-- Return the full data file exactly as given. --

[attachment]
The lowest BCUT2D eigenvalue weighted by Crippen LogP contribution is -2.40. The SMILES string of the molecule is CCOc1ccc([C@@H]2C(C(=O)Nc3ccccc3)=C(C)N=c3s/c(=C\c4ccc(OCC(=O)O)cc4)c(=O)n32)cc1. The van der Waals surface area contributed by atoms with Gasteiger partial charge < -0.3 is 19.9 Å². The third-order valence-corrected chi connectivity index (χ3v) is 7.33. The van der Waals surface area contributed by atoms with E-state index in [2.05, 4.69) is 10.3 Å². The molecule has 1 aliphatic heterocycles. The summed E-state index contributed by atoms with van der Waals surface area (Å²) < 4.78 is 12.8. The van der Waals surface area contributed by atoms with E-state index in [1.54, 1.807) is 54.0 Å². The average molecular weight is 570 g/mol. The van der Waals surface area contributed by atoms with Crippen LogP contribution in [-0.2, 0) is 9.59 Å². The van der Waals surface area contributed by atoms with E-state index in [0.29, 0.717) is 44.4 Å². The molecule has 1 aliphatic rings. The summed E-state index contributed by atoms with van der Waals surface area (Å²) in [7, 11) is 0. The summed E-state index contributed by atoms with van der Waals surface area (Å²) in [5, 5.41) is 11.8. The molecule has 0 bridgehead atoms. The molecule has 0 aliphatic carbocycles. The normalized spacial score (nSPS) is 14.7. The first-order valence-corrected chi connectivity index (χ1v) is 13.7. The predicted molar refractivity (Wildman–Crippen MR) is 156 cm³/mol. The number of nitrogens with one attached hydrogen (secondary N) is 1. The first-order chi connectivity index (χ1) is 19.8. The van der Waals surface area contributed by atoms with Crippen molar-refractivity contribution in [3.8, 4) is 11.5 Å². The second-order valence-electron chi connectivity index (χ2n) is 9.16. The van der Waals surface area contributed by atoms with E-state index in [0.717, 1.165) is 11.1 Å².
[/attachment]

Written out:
The lowest BCUT2D eigenvalue weighted by Crippen LogP contribution is -2.40. The SMILES string of the molecule is CCOc1ccc([C@@H]2C(C(=O)Nc3ccccc3)=C(C)N=c3s/c(=C\c4ccc(OCC(=O)O)cc4)c(=O)n32)cc1. The van der Waals surface area contributed by atoms with Gasteiger partial charge < -0.3 is 19.9 Å². The third-order valence-corrected chi connectivity index (χ3v) is 7.33. The van der Waals surface area contributed by atoms with E-state index in [2.05, 4.69) is 10.3 Å². The molecule has 1 aliphatic heterocycles. The summed E-state index contributed by atoms with van der Waals surface area (Å²) < 4.78 is 12.8. The van der Waals surface area contributed by atoms with E-state index in [1.54, 1.807) is 54.0 Å². The average molecular weight is 570 g/mol. The van der Waals surface area contributed by atoms with Crippen LogP contribution in [-0.2, 0) is 9.59 Å². The van der Waals surface area contributed by atoms with E-state index in [0.29, 0.717) is 44.4 Å². The molecule has 1 aliphatic rings. The summed E-state index contributed by atoms with van der Waals surface area (Å²) in [7, 11) is 0. The summed E-state index contributed by atoms with van der Waals surface area (Å²) in [5, 5.41) is 11.8. The molecule has 0 bridgehead atoms. The molecule has 0 aliphatic carbocycles. The normalized spacial score (nSPS) is 14.7. The first-order valence-corrected chi connectivity index (χ1v) is 13.7. The predicted molar refractivity (Wildman–Crippen MR) is 156 cm³/mol. The number of nitrogens with one attached hydrogen (secondary N) is 1. The first-order chi connectivity index (χ1) is 19.8. The van der Waals surface area contributed by atoms with Crippen molar-refractivity contribution in [3.8, 4) is 11.5 Å². The second-order valence-electron chi connectivity index (χ2n) is 9.16. The van der Waals surface area contributed by atoms with E-state index in [0.717, 1.165) is 11.1 Å².